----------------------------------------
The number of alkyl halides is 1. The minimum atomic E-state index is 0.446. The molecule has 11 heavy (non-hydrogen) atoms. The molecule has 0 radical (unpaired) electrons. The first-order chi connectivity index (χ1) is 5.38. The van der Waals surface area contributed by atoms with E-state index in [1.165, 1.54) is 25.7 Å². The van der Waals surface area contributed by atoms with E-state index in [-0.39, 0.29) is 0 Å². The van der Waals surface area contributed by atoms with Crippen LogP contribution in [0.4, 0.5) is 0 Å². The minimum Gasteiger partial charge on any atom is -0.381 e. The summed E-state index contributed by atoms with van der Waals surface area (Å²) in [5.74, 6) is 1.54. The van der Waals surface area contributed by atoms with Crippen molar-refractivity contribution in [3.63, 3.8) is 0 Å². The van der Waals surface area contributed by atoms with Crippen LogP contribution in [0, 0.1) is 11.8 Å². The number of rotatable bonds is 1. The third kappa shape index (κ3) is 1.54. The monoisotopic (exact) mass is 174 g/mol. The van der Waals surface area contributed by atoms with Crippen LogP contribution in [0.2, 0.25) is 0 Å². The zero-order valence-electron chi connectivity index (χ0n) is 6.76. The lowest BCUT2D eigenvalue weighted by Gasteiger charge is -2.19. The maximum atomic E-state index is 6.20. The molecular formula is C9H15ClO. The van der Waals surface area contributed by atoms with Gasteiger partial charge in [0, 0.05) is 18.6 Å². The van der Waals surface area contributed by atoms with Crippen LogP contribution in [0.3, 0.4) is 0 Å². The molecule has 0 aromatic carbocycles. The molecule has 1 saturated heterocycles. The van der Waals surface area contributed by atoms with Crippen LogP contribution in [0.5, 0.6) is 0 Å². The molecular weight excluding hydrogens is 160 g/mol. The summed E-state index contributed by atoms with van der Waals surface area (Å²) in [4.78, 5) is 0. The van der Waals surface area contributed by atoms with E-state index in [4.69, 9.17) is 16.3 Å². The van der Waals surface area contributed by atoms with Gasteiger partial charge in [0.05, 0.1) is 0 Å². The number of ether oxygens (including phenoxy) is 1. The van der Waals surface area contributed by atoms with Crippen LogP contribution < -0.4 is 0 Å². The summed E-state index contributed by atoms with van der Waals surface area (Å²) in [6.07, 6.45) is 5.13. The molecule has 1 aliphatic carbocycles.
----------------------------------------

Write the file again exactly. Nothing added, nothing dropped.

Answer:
The number of alkyl halides is 1. The minimum atomic E-state index is 0.446. The molecule has 11 heavy (non-hydrogen) atoms. The molecule has 0 radical (unpaired) electrons. The first-order chi connectivity index (χ1) is 5.38. The van der Waals surface area contributed by atoms with E-state index in [1.165, 1.54) is 25.7 Å². The van der Waals surface area contributed by atoms with E-state index in [-0.39, 0.29) is 0 Å². The van der Waals surface area contributed by atoms with Crippen LogP contribution in [0.4, 0.5) is 0 Å². The minimum Gasteiger partial charge on any atom is -0.381 e. The summed E-state index contributed by atoms with van der Waals surface area (Å²) in [5.74, 6) is 1.54. The van der Waals surface area contributed by atoms with Crippen molar-refractivity contribution in [3.63, 3.8) is 0 Å². The van der Waals surface area contributed by atoms with Crippen LogP contribution in [0, 0.1) is 11.8 Å². The number of rotatable bonds is 1. The third kappa shape index (κ3) is 1.54. The monoisotopic (exact) mass is 174 g/mol. The van der Waals surface area contributed by atoms with Crippen LogP contribution in [0.2, 0.25) is 0 Å². The zero-order valence-electron chi connectivity index (χ0n) is 6.76. The lowest BCUT2D eigenvalue weighted by Gasteiger charge is -2.19. The maximum atomic E-state index is 6.20. The molecular formula is C9H15ClO. The van der Waals surface area contributed by atoms with Gasteiger partial charge in [0, 0.05) is 18.6 Å². The van der Waals surface area contributed by atoms with Crippen LogP contribution in [0.3, 0.4) is 0 Å². The molecule has 0 aromatic carbocycles. The molecule has 1 saturated heterocycles. The van der Waals surface area contributed by atoms with Crippen LogP contribution in [0.5, 0.6) is 0 Å². The molecular weight excluding hydrogens is 160 g/mol. The summed E-state index contributed by atoms with van der Waals surface area (Å²) in [4.78, 5) is 0. The van der Waals surface area contributed by atoms with E-state index in [4.69, 9.17) is 16.3 Å². The van der Waals surface area contributed by atoms with Gasteiger partial charge in [0.05, 0.1) is 0 Å². The number of ether oxygens (including phenoxy) is 1. The van der Waals surface area contributed by atoms with Crippen LogP contribution < -0.4 is 0 Å². The summed E-state index contributed by atoms with van der Waals surface area (Å²) in [6.07, 6.45) is 5.13. The molecule has 1 aliphatic carbocycles.